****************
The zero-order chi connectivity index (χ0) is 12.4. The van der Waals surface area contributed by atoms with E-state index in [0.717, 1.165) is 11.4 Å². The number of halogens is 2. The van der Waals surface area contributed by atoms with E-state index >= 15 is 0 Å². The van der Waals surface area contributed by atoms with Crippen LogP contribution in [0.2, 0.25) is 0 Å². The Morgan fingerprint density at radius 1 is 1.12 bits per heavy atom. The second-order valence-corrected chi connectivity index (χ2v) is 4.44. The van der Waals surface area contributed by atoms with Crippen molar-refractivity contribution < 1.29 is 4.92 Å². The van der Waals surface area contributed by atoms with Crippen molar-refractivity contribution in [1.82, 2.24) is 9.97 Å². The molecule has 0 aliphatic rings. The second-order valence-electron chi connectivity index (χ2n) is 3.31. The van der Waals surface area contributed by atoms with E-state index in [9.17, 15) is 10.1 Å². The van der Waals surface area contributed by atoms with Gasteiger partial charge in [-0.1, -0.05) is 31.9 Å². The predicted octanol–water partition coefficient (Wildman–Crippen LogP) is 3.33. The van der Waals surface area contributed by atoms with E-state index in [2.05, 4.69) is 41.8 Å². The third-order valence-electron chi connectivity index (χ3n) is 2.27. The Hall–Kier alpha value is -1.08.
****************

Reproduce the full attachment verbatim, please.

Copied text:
The zero-order chi connectivity index (χ0) is 12.4. The van der Waals surface area contributed by atoms with E-state index in [0.717, 1.165) is 11.4 Å². The number of halogens is 2. The van der Waals surface area contributed by atoms with E-state index >= 15 is 0 Å². The van der Waals surface area contributed by atoms with Crippen LogP contribution in [0.2, 0.25) is 0 Å². The Morgan fingerprint density at radius 1 is 1.12 bits per heavy atom. The second-order valence-corrected chi connectivity index (χ2v) is 4.44. The van der Waals surface area contributed by atoms with Crippen molar-refractivity contribution < 1.29 is 4.92 Å². The van der Waals surface area contributed by atoms with Crippen molar-refractivity contribution in [1.82, 2.24) is 9.97 Å². The molecule has 0 aliphatic rings. The second-order valence-electron chi connectivity index (χ2n) is 3.31. The van der Waals surface area contributed by atoms with E-state index in [9.17, 15) is 10.1 Å². The van der Waals surface area contributed by atoms with Gasteiger partial charge in [-0.1, -0.05) is 31.9 Å². The predicted octanol–water partition coefficient (Wildman–Crippen LogP) is 3.33. The van der Waals surface area contributed by atoms with E-state index in [2.05, 4.69) is 41.8 Å². The third-order valence-electron chi connectivity index (χ3n) is 2.27. The Hall–Kier alpha value is -1.08.